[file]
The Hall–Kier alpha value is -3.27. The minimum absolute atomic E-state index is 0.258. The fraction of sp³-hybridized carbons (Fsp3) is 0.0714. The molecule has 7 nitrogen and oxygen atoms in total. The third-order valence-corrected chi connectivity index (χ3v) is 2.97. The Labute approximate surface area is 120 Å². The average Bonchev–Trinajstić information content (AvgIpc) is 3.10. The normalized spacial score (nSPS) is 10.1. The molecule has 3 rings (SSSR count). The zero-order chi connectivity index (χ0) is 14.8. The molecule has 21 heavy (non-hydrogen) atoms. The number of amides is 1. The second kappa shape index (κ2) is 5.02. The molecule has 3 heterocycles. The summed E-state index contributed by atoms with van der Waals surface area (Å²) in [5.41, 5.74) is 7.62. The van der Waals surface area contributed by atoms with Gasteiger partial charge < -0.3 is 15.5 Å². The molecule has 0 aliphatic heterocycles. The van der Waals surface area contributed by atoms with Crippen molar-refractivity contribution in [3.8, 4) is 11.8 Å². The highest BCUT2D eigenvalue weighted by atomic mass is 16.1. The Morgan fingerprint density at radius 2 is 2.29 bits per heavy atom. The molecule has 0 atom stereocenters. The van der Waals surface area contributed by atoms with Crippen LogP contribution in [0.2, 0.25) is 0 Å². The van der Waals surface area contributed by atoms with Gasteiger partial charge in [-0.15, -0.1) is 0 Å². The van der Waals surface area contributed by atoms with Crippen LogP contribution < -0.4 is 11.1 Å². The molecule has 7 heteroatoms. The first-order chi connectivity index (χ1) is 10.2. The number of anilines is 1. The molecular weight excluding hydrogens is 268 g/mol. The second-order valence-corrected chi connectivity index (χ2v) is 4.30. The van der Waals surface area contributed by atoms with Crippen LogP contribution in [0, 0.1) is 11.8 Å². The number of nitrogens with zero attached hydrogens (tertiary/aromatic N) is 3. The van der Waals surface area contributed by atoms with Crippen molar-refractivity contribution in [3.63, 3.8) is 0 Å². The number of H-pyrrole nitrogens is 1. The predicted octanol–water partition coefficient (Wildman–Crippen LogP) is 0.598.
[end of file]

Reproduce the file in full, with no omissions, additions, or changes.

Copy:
The Hall–Kier alpha value is -3.27. The minimum absolute atomic E-state index is 0.258. The fraction of sp³-hybridized carbons (Fsp3) is 0.0714. The molecule has 7 nitrogen and oxygen atoms in total. The third-order valence-corrected chi connectivity index (χ3v) is 2.97. The Labute approximate surface area is 120 Å². The average Bonchev–Trinajstić information content (AvgIpc) is 3.10. The normalized spacial score (nSPS) is 10.1. The molecule has 3 rings (SSSR count). The zero-order chi connectivity index (χ0) is 14.8. The molecule has 21 heavy (non-hydrogen) atoms. The number of amides is 1. The second kappa shape index (κ2) is 5.02. The molecule has 3 heterocycles. The summed E-state index contributed by atoms with van der Waals surface area (Å²) in [5.41, 5.74) is 7.62. The van der Waals surface area contributed by atoms with Gasteiger partial charge < -0.3 is 15.5 Å². The molecule has 0 aliphatic heterocycles. The van der Waals surface area contributed by atoms with Crippen molar-refractivity contribution in [3.8, 4) is 11.8 Å². The highest BCUT2D eigenvalue weighted by atomic mass is 16.1. The Morgan fingerprint density at radius 2 is 2.29 bits per heavy atom. The molecule has 0 atom stereocenters. The van der Waals surface area contributed by atoms with Crippen LogP contribution in [0.2, 0.25) is 0 Å². The van der Waals surface area contributed by atoms with Gasteiger partial charge in [-0.15, -0.1) is 0 Å². The van der Waals surface area contributed by atoms with Crippen LogP contribution < -0.4 is 11.1 Å². The molecule has 7 heteroatoms. The first-order chi connectivity index (χ1) is 10.2. The number of anilines is 1. The molecular weight excluding hydrogens is 268 g/mol. The second-order valence-corrected chi connectivity index (χ2v) is 4.30. The van der Waals surface area contributed by atoms with Crippen LogP contribution in [0, 0.1) is 11.8 Å². The number of nitrogens with zero attached hydrogens (tertiary/aromatic N) is 3. The van der Waals surface area contributed by atoms with Crippen molar-refractivity contribution in [3.63, 3.8) is 0 Å². The number of H-pyrrole nitrogens is 1. The predicted octanol–water partition coefficient (Wildman–Crippen LogP) is 0.598.